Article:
“The Cheater’s Guide To Love” by Junot Díaz, is a short story that shines a light on the position of the Dominican man raised in the United States. Via the protagonist, Yunior, a dark skinned middle aged Professor, Díaz forces us to place ourselves in Yunior’s position with his use of the second person. This is particularly interesting when Yunior engages in immoral acts, namely cheating. The short story begins, “Your girl catches you cheating, (Well, actually she’s your fiancée, but hey, in a bit it so won’t matter) (Díaz 1),” which causes one to feel the anxiety that comes with being labeled an adulterer, even if only for a moment.
Díaz also calls upon the reader to consider the state of the Dominican man, beset with the ideals of his Dominician culture, and the culture of the United States. While sleeping with one of his students in Boston, the young woman becomes pregnant and Yunior begrudgingly moves her into his apartment. Though not ideal, Junior takes her in because this is what he is supposed to do according to his culture. However, in the same instance we get a taste of Yunior’s American culture when he asks if she will abort the baby.
In addition to the conflicting cultures, the doubling that takes place throughout the piece is particularly interesting. Yuniors best friend, Elvis, for instance has two families: One in the state of Boston another in the Domincian Republic and Yunior lives in between New York City and Boston. Yunior also travels between the United States and the Domincian Republic — It all feels very temporary. These actualities I believe reflect the dual identities and lack of home feeling many Latinx people living within the United States experience. If you’re in the market for a short read with layers to peel back, pick up this piece.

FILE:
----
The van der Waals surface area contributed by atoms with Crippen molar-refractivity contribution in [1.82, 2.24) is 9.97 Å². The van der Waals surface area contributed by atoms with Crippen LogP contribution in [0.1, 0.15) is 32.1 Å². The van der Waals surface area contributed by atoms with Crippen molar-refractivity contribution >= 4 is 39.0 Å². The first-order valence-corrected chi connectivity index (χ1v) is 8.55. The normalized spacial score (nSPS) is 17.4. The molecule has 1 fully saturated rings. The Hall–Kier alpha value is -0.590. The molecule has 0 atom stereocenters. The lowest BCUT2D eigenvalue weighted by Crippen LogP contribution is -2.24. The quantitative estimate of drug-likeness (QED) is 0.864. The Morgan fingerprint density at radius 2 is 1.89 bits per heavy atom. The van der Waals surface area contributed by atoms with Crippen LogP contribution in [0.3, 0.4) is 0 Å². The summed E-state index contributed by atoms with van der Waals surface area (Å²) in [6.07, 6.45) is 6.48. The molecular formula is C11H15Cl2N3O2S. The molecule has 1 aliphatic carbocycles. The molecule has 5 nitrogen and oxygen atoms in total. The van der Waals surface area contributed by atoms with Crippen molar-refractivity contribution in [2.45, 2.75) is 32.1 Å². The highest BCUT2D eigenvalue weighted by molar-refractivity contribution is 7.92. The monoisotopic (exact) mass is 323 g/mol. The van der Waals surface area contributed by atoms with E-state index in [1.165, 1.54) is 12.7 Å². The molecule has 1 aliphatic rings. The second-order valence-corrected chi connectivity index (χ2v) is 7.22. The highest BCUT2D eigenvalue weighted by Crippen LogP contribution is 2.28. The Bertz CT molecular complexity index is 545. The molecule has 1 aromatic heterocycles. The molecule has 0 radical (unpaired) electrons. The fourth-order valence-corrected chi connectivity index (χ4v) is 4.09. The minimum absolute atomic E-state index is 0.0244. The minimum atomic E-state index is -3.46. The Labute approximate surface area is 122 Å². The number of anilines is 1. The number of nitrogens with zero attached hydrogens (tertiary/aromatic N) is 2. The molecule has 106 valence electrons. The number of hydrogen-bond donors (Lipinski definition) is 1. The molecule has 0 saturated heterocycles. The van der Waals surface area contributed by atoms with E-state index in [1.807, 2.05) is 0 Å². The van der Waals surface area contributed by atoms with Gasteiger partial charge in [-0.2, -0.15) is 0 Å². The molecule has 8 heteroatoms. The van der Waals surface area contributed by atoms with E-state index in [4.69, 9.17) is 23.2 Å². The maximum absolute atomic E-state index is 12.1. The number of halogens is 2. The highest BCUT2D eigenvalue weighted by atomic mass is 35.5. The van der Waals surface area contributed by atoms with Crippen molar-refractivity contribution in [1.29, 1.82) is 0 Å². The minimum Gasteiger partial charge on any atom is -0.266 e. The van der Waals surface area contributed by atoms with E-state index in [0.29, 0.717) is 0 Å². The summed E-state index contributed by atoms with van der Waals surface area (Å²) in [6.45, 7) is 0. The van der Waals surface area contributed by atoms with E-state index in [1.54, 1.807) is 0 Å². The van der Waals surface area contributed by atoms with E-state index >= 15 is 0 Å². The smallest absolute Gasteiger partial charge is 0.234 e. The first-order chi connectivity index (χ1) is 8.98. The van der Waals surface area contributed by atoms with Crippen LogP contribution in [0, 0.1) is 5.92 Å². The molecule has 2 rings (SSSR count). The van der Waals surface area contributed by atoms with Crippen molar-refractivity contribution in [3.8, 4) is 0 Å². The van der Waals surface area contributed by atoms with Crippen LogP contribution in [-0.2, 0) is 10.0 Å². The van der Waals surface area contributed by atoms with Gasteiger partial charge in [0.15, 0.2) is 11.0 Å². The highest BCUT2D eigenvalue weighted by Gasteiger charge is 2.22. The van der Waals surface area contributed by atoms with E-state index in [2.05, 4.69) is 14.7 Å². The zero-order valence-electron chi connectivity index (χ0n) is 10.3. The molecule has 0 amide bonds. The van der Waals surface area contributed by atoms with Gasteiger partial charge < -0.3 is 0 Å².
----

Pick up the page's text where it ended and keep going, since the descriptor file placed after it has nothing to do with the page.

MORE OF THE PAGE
— Andrea Rodriguez, Blogger.
Andrea Rodriguez’s Bio
Andrea Rodriguez is a senior at Lewis University. Prior to attending Lewis, she completed her associates at the College of DuPage. Rodriguez is studying English Literature in order to pursue a career as an academic librarian. As for her interests, Andrea loves spending time with her family, being in nature, taking care of her plants, writing, cooking, and traveling when she can. Andrea also enjoys exploring unique writing styles. Some of her favorite pieces include The Autobiography of an Ex-Colored Man by James Weldon Johnson and “Girl” by Jamaica Kincaid. In addition to being a fiction/poetry editor for Jet Fuel Review, Rodriguez is the editor-in-chief of Lewis Voices, and the administrative director for Sigma Tau Delta, of which she is also a member.